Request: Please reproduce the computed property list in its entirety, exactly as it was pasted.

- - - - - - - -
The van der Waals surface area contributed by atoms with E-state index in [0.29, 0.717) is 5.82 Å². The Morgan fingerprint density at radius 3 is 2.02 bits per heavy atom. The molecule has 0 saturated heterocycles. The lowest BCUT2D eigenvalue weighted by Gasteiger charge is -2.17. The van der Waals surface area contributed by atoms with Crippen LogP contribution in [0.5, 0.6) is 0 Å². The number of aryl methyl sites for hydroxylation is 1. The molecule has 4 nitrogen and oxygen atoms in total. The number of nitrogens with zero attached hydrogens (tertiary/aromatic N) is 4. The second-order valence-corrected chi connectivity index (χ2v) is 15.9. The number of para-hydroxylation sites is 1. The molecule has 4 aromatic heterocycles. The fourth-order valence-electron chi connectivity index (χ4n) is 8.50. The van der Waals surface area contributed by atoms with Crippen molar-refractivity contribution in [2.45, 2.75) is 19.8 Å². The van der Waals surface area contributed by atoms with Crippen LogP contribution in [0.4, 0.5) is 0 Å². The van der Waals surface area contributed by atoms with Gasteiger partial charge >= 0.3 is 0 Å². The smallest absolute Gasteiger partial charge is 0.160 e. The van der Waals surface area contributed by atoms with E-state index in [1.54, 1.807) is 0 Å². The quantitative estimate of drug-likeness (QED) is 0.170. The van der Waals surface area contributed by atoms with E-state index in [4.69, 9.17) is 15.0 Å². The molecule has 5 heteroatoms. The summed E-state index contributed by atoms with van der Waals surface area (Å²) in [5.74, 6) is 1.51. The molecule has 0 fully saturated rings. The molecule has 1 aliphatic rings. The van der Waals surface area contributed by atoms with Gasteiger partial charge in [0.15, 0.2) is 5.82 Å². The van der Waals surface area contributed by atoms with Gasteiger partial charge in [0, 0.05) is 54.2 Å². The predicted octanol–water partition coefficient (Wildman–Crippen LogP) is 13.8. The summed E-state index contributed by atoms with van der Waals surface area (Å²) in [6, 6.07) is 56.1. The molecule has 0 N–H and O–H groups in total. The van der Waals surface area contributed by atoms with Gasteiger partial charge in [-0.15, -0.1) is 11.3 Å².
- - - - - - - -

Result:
The van der Waals surface area contributed by atoms with E-state index in [0.29, 0.717) is 5.82 Å². The Morgan fingerprint density at radius 3 is 2.02 bits per heavy atom. The molecule has 0 saturated heterocycles. The lowest BCUT2D eigenvalue weighted by Gasteiger charge is -2.17. The van der Waals surface area contributed by atoms with Crippen LogP contribution in [0.5, 0.6) is 0 Å². The number of aryl methyl sites for hydroxylation is 1. The molecule has 4 nitrogen and oxygen atoms in total. The number of nitrogens with zero attached hydrogens (tertiary/aromatic N) is 4. The second-order valence-corrected chi connectivity index (χ2v) is 15.9. The number of para-hydroxylation sites is 1. The molecule has 4 aromatic heterocycles. The fourth-order valence-electron chi connectivity index (χ4n) is 8.50. The van der Waals surface area contributed by atoms with Crippen molar-refractivity contribution in [2.45, 2.75) is 19.8 Å². The van der Waals surface area contributed by atoms with Crippen LogP contribution in [0.4, 0.5) is 0 Å². The van der Waals surface area contributed by atoms with Gasteiger partial charge >= 0.3 is 0 Å². The smallest absolute Gasteiger partial charge is 0.160 e. The van der Waals surface area contributed by atoms with E-state index in [1.54, 1.807) is 0 Å². The quantitative estimate of drug-likeness (QED) is 0.170. The van der Waals surface area contributed by atoms with E-state index in [4.69, 9.17) is 15.0 Å². The molecule has 5 heteroatoms. The summed E-state index contributed by atoms with van der Waals surface area (Å²) in [5.74, 6) is 1.51. The molecule has 0 fully saturated rings. The molecule has 1 aliphatic rings. The van der Waals surface area contributed by atoms with Gasteiger partial charge in [0.15, 0.2) is 5.82 Å². The van der Waals surface area contributed by atoms with Gasteiger partial charge in [0, 0.05) is 54.2 Å². The predicted octanol–water partition coefficient (Wildman–Crippen LogP) is 13.8. The summed E-state index contributed by atoms with van der Waals surface area (Å²) in [6, 6.07) is 56.1. The molecule has 0 N–H and O–H groups in total. The van der Waals surface area contributed by atoms with Gasteiger partial charge in [-0.15, -0.1) is 11.3 Å².